It has been a tough year in the garden at Wits' End. A long, cold, late spring that kept temperatures below normal and soil saturated well into May made for a tough start for things like tomatoes, peppers and eggplant. When the heat did arrive, there was no sliding into summer, but rather a headlong dive into home plate (90+ degrees) accompanied--at my house, at least--by weeks on end of no rainfall of any kind. By mid-July, we were more than 10 inches behind on precipitation for the year and in the midst of a severe drought. And did I mention that while I was leading a tour in Ireland in late May and early June, what I can only assume must have been a herd of bison-sized rabbits moved through the garden like a locust plague and gnawed any and every plant they could reach completely to the ground? I returned from Ireland 48 hours before a group of nearly 60 people were to arrive for a garden tour to find total destruction and disarray.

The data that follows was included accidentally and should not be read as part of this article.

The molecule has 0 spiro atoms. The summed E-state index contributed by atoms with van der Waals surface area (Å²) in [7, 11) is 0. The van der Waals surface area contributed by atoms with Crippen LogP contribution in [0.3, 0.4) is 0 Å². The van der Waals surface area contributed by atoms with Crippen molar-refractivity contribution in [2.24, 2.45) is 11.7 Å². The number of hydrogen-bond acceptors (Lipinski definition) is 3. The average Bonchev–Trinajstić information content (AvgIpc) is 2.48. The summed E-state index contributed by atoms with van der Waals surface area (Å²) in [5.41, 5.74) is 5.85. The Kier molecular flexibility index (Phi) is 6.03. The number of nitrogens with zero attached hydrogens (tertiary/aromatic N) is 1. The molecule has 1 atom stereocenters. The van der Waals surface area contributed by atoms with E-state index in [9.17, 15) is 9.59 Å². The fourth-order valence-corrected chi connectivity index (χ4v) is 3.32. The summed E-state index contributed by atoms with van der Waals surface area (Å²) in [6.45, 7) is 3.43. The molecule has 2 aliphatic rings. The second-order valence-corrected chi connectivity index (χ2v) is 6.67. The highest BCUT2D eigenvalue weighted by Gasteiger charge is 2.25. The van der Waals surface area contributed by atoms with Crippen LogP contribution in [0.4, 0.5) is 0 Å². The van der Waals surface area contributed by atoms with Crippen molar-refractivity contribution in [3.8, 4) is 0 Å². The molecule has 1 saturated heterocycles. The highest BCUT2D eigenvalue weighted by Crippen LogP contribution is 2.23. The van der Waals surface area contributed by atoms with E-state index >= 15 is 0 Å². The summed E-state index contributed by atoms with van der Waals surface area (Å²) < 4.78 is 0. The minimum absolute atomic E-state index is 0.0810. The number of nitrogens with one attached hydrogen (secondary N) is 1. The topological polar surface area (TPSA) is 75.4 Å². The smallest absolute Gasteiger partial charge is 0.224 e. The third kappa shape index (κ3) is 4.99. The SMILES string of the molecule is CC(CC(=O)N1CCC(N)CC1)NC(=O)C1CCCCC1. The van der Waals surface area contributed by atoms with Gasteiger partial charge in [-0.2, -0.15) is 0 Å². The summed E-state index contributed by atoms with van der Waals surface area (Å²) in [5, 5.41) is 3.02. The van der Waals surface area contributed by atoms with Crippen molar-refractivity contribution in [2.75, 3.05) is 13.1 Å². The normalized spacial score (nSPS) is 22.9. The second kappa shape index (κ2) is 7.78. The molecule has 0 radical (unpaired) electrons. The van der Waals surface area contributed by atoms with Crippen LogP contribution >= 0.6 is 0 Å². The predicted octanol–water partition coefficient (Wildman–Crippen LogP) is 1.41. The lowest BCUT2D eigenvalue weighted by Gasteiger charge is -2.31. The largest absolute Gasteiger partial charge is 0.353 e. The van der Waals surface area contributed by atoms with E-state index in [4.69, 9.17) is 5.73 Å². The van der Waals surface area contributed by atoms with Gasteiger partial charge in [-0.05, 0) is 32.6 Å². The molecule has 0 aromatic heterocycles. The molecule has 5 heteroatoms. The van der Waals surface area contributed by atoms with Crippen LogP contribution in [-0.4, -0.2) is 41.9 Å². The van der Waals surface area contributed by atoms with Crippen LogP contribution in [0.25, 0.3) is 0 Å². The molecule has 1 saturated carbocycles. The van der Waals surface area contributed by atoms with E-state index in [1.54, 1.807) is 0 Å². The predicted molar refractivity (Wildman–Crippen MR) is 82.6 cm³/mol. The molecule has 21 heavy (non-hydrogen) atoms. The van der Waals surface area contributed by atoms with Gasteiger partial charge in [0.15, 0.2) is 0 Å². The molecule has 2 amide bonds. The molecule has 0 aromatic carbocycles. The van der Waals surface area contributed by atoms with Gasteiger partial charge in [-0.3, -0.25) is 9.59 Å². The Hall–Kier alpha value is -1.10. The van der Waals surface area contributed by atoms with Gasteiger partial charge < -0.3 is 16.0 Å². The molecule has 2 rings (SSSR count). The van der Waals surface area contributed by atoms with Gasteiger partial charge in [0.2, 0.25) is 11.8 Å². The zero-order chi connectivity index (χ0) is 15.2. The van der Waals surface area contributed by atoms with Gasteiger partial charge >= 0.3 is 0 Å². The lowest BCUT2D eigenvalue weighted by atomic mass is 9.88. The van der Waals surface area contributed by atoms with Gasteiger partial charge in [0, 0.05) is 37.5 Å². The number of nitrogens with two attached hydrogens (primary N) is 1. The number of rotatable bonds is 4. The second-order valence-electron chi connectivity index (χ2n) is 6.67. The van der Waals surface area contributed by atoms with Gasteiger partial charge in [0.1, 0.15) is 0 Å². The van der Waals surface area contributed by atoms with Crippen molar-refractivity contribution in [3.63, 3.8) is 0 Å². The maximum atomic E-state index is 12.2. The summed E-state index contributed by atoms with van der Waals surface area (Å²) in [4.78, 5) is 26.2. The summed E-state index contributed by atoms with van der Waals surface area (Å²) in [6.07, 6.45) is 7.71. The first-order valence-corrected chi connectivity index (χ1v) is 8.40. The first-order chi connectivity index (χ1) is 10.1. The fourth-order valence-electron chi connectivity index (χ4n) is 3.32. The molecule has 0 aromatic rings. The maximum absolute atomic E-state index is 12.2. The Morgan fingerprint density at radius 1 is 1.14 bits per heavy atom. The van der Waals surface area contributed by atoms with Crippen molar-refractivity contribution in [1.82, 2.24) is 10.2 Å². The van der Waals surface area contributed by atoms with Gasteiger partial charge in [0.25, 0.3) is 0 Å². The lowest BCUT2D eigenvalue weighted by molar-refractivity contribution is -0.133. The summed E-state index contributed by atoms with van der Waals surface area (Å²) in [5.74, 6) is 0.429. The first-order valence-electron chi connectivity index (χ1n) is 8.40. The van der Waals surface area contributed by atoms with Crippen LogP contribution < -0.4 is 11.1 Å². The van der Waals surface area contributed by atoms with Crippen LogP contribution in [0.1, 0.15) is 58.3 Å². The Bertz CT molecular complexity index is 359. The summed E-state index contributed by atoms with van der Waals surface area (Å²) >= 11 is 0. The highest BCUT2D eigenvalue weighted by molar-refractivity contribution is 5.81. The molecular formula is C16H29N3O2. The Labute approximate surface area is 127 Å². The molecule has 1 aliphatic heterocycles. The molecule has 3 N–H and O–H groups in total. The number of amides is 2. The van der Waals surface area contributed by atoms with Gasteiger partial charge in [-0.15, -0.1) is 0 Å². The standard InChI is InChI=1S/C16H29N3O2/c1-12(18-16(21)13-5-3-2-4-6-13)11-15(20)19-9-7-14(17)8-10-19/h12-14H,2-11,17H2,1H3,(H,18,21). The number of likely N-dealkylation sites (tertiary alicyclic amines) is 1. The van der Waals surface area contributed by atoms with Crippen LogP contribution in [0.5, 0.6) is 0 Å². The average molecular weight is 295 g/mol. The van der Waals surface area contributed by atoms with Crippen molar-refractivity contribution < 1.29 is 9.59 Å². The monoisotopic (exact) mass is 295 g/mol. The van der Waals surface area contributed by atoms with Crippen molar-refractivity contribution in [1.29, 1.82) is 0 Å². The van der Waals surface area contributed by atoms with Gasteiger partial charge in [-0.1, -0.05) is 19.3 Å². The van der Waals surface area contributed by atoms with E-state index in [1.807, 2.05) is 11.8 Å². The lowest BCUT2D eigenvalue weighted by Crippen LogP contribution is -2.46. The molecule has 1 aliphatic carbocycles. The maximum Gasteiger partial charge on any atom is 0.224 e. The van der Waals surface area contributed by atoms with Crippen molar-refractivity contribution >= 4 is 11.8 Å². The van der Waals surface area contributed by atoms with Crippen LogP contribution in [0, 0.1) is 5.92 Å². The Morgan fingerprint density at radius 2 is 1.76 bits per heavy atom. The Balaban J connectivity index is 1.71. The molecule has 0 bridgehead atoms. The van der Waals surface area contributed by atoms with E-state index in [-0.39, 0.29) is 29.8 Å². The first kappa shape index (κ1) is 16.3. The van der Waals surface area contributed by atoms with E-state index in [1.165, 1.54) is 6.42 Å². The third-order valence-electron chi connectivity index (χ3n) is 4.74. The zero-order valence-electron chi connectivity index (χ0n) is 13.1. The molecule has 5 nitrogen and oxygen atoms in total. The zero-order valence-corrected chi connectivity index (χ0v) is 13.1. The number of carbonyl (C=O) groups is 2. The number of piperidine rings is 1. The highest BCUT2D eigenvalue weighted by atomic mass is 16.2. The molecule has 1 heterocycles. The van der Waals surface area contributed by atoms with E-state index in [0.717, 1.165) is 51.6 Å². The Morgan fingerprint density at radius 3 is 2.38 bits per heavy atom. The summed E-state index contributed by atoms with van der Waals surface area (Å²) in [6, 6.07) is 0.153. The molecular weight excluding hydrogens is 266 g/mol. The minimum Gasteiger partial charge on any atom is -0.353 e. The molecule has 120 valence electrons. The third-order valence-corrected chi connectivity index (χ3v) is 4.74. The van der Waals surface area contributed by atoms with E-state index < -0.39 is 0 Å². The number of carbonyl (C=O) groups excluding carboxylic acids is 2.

Through it all, though, there were a few survivors. The rabbits--for whatever reason--missed two of my 'Candyland Red' cherry tomatoes, a new All-America Selections winner for 2016 that I was trialing and I have to say, it has turned out to be the "little tomato that could"! Dainty and attractive in every aspect, from foliage to flower to fruit, I love it just as much for its ornamental character as I do for its tiny, but supersweet fruits that pack a flavorful punch! Its stems are dainty, also, so it needs a bit of support (you'll see one of the cage wires in the photo below), or you can let it scramble through your flower beds (yes, you can plant vegetables and flowers together--it's 2016, after all!) and lean on its neighbors for support. I find it nice to walk the garden each morning, seeing what's new and snacking on a handful of tiny tomatoes along the way.
My All-America Selections trial package arrived a bit late this spring--too late to start the cabbage, kohlrabi and a handful of others before the heat of summer set in, but thankfully, here in the South, those are perfect autumn crops and I'll be sowing them in the coming days and making a full report as they grow and mature. I also have some pumpkins coming along and if I can keep the squash beetles at bay for just a few more weeks, might have enough for a Halloween jack-o-lantern or two. I'll keep you posted!